Jesus also made love for enemies a heart issue. The word He used for love in the Greek is agape—the same word describing God’s love for His enemies in John 3:16—For God so LOVED the world, that He gave His one and only Son, that whoever believes in Him would not perish but would have everlasting life. 

Jesus said our enemies were really our neighbors and were worthy of sacrificial love because they, too, were loved by God. 

Matthew 5:44 is shortened in the NIV and has a footnote explaining that the longer verse was not seen in the earlier manuscripts. But given the fact that Jesus demonstrated everything found in the longer version of this verse, I think we are safe in using it. So let’s look at the response Jesus calls us to from the NKJV: But I say to you, love your enemies, bless those who curse you, do good to those who hate you, and pray for those who spitefully use you and persecute you. 

Here’s what Jesus says it means for us to love our enemies:

(1) Bless the cursers. We’ve all been “cursed out” with nasty, hateful words. When that happens, Jesus wants to bless that neighbor. The word He used for bless literally means to say good words.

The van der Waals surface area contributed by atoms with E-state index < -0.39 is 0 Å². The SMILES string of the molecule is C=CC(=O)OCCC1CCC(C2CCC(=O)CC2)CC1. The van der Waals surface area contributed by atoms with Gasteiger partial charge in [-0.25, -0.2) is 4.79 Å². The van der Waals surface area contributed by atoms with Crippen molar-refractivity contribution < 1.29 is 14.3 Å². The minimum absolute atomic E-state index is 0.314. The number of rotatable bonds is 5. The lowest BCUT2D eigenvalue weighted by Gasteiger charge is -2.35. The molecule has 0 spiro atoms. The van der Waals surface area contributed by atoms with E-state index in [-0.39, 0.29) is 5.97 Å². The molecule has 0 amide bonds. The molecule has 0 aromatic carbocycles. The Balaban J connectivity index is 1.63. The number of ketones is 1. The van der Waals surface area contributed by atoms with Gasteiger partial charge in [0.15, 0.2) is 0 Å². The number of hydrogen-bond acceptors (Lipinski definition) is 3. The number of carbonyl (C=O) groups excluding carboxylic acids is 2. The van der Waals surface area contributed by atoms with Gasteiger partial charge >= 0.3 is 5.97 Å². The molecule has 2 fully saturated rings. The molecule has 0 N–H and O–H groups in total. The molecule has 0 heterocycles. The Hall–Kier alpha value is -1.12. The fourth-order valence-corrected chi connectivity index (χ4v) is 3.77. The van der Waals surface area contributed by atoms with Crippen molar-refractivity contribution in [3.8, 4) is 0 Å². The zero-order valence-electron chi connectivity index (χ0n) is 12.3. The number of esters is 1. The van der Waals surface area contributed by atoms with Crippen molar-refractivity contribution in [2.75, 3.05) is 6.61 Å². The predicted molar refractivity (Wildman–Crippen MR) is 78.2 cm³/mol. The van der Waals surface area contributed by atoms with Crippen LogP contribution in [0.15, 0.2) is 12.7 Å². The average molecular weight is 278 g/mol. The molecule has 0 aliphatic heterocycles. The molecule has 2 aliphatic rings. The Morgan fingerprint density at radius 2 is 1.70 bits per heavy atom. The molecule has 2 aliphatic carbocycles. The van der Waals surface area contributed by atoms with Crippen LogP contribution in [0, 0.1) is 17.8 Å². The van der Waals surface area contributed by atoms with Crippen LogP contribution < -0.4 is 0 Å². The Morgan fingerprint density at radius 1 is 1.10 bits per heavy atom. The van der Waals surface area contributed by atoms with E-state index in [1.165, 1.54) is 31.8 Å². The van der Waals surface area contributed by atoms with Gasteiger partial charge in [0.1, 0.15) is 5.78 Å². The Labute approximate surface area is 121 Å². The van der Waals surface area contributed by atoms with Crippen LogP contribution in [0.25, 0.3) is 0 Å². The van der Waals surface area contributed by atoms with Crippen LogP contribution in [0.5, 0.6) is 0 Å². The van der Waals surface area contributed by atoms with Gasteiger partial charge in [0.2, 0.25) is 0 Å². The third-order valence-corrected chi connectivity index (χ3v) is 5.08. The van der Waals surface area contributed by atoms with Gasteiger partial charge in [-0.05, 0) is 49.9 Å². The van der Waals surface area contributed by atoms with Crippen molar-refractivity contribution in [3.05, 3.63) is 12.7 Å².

(2) Help the haters. Jesus said we are to do those things that are beautiful and excellent—like the good Good Samaritan did for his enemy-turned-neighbor (see Luke 10:25-37).  

(3) Pray for the persecutors. Talk to God about them; don’t talk to others about them. 

This response from Christians toward people whom others would call an enemy is totally unexpected by the world. This unexpected response will begin to draw enemies toward Jesus (1 Peter 2:12). If we will treat enemies and neighbors, they may soon become brothers and sisters in the family of God! 

When the world hits us Christians out of hate, let’s respond with unexpected love: blessing those who curse us, helping those who hurt us, and praying for those who persecute us. 

If you’ve missed any of the other messages in our Is That In The Bible? series, you can find the full list by clicking here.